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Blizzards and snow showers in the past weeks have put stress on Jamestown street crews and the public, according to Harold Sad, foreman of the Jamestown Street Department. "It's been going since the day after Christmas," he said. "It's wearing on people, the crews and the citizens." Jamestown has received 32.6 inches of snow this winter as measured at the North Dakota State Hospital and reported to the National Weather Service.
Sen. John Hoeven, R-N.D., anticipates the budget compromise to keep the federal government operating will be voted on by Congress by Friday before being sent to President Donald Trump for his signature. Hoeven was a member of a bipartisan committee charged with crafting a budget agreement after the partial federal government shutdown that began Dec. 22 ended Jan. 25. A temporary funding bill at that time provided three weeks to reach a long-term funding agreement. The deadline is Feb. 15.
A bill to fund a pilot project to fund hyperbaric treatment for patients with traumatic brain injury would not likely include the hyperbaric treatment facility at Jamestown Regional Medical Center, according to Amanda Lausch, a board certified family nurse practitioner working with JRMC's hyperbaric chamber.
The Stutsman County Park Board is looking for volunteer campground hosts for Lakeside Marina and Parkhurst for the upcoming summer. Karl Bergh, county park superintendent, told the board Tuesday the hosts would get a free campsite in exchange for monitoring and helping campers on the weekends. "Their main duty is greeting visitors," said Nicole Meland, county auditor and chief operating officer. "Help them register through the internet and refer any information to park staff or law enforcement if there is anything that needs to be done."
The worst of the snow from the latest weather system will likely have fallen by Monday morning, according to Nathan Heinert, meteorologist with the National Weather Service in Bismarck. That means people will be dealing with blowing snow and cold to start the week. "The worst of the snowfall tapers off by Monday morning," Heinert said. "The blowing snow continues through Monday evening." Heinert said the Jamestown area could receive 4 to 6 inches of snow with most of the forecasts indicating closer to the 6-inch mark.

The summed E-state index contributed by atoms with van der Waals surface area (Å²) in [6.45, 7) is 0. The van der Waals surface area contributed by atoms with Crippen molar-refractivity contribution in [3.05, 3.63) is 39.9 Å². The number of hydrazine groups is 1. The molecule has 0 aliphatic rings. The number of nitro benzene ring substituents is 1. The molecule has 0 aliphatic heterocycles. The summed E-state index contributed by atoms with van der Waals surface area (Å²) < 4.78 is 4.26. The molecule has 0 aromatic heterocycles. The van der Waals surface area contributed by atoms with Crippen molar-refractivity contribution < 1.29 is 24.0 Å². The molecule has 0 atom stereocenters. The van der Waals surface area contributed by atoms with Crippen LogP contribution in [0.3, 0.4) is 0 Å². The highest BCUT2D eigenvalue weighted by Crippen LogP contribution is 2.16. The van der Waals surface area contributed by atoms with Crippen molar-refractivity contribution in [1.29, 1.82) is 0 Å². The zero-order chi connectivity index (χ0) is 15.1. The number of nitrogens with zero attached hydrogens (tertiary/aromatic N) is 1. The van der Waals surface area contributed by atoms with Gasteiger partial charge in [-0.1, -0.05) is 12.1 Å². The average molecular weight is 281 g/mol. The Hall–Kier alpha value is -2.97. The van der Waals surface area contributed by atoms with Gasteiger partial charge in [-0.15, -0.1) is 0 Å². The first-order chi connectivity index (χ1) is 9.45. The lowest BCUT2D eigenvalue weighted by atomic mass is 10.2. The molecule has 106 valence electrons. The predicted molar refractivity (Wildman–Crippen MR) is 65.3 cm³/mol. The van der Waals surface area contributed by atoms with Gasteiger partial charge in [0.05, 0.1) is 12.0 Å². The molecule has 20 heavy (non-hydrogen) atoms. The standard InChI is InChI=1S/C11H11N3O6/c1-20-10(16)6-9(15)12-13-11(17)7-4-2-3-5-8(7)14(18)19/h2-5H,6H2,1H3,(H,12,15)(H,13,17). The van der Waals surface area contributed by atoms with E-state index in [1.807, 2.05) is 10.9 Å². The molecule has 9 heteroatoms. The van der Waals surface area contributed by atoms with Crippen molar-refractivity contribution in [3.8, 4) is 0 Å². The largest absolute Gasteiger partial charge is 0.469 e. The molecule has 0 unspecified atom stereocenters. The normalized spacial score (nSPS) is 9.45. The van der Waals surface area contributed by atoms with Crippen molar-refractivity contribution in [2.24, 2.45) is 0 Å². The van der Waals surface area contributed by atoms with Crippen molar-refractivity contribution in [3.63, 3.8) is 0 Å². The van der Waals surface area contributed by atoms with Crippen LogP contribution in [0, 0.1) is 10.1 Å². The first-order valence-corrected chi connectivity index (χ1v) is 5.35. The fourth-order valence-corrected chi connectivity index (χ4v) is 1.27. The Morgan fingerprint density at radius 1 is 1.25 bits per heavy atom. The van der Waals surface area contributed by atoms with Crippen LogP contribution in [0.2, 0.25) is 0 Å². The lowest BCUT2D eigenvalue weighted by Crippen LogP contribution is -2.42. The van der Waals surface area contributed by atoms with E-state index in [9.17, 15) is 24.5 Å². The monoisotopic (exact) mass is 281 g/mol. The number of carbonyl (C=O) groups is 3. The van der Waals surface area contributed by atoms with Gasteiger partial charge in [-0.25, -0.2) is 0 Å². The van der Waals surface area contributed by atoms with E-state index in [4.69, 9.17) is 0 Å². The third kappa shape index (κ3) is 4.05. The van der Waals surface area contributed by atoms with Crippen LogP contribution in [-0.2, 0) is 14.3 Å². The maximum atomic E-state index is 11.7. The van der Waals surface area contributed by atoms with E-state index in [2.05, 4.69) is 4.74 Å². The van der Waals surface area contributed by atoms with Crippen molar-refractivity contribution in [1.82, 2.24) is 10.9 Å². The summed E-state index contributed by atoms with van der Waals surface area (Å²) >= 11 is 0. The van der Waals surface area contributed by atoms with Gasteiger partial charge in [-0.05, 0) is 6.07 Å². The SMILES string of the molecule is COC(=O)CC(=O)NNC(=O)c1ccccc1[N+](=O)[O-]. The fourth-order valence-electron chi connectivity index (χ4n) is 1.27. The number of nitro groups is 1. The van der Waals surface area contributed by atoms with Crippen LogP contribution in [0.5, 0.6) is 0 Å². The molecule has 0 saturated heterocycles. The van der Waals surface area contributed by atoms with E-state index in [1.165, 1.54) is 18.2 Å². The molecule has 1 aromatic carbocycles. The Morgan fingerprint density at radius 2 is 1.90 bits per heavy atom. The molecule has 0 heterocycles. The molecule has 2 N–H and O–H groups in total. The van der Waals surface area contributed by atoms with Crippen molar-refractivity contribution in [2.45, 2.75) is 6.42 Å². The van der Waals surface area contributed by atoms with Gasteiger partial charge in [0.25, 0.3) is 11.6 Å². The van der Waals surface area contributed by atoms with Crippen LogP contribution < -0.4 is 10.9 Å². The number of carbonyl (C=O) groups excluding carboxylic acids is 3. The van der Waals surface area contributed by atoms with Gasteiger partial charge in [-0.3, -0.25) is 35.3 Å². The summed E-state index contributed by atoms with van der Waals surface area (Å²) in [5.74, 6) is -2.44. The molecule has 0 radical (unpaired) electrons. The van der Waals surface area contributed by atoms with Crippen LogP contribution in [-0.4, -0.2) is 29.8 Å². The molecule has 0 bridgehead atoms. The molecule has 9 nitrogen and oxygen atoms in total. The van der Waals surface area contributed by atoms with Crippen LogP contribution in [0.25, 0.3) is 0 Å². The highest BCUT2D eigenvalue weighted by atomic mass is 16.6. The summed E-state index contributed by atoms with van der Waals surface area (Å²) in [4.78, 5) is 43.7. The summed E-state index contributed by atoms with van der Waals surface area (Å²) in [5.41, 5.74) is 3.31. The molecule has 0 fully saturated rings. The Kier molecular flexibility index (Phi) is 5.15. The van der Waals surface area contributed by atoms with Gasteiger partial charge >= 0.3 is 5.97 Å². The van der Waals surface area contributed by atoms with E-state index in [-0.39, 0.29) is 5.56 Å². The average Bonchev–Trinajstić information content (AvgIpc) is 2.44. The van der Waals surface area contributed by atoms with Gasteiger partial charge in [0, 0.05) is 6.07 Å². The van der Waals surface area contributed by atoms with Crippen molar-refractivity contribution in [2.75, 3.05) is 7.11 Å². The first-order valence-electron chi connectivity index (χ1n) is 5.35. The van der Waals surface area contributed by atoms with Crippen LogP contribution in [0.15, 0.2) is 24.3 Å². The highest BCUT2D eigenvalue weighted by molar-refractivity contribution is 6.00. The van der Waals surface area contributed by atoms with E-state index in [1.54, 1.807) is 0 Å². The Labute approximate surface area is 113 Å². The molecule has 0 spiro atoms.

After a weeklong delay due to cold weather, the two new sets of traffic signals at the U.S. Highway 281 exit of Interstate 94 are expected to go live next week, according to Nathan Haaland, assistant district engineer for the North Dakota Department of Transportation. "The intent is to turn them on as working signals," he said. "If there are any issues, we could go to having them just flash yellow for a few days."
The recent cold weather was not unique or even rare in North Dakota weather, according to Daryl Ritchison, interim director of the North Dakota Agricultural Weather Network. "No long-term records set in the state," he said. "It was all perception, the reality was it was just a short cold snap." The lowest temperatures recorded this week by the National Weather Service at Jamestown were 33 below zero at 8 and 9 a.m. Wednesday. The lowest wind chill was 51 below zero reported at 11 p.m. Tuesday.
North Dakota Farmers Union is questioning a recent Environmental Protection Agency position that it lacks the authority to allow year-around sale of E15. E15 is a blend of 15 percent ethanol and 85 percent gasoline. "The president has repeatedly voiced support for American farmers, renewable fuels and promised us E15 year-round," said Mark Watne, president of North Dakota Farmers Union. "Where is that support now? This about-face only kicks us more when we are already down."
The leaders of two of Jamestown's law enforcement agencies spent some time sitting on the shoulder of Interstate 94 Wednesday morning with a vehicle breakdown possibly linked to the cold weather. "We were prepared," said Scott Edinger, Jamestown chief of police. "We got the Highway Patrol to help out the truck drivers and then limped into town."
A Cleveland made an initial appearance on charges of sexual assault and gross sexual imposition Wednesday in Southeast District Court in Jamestown. Jerome Greenshields, 56, appeared with attorney Mark Friese before Judge Troy LeFevre. Greenshields was charged with sexual assault, a Class A misdemeanor, sexual assault, a Class C felony, and gross sexual imposition, a Class B felony.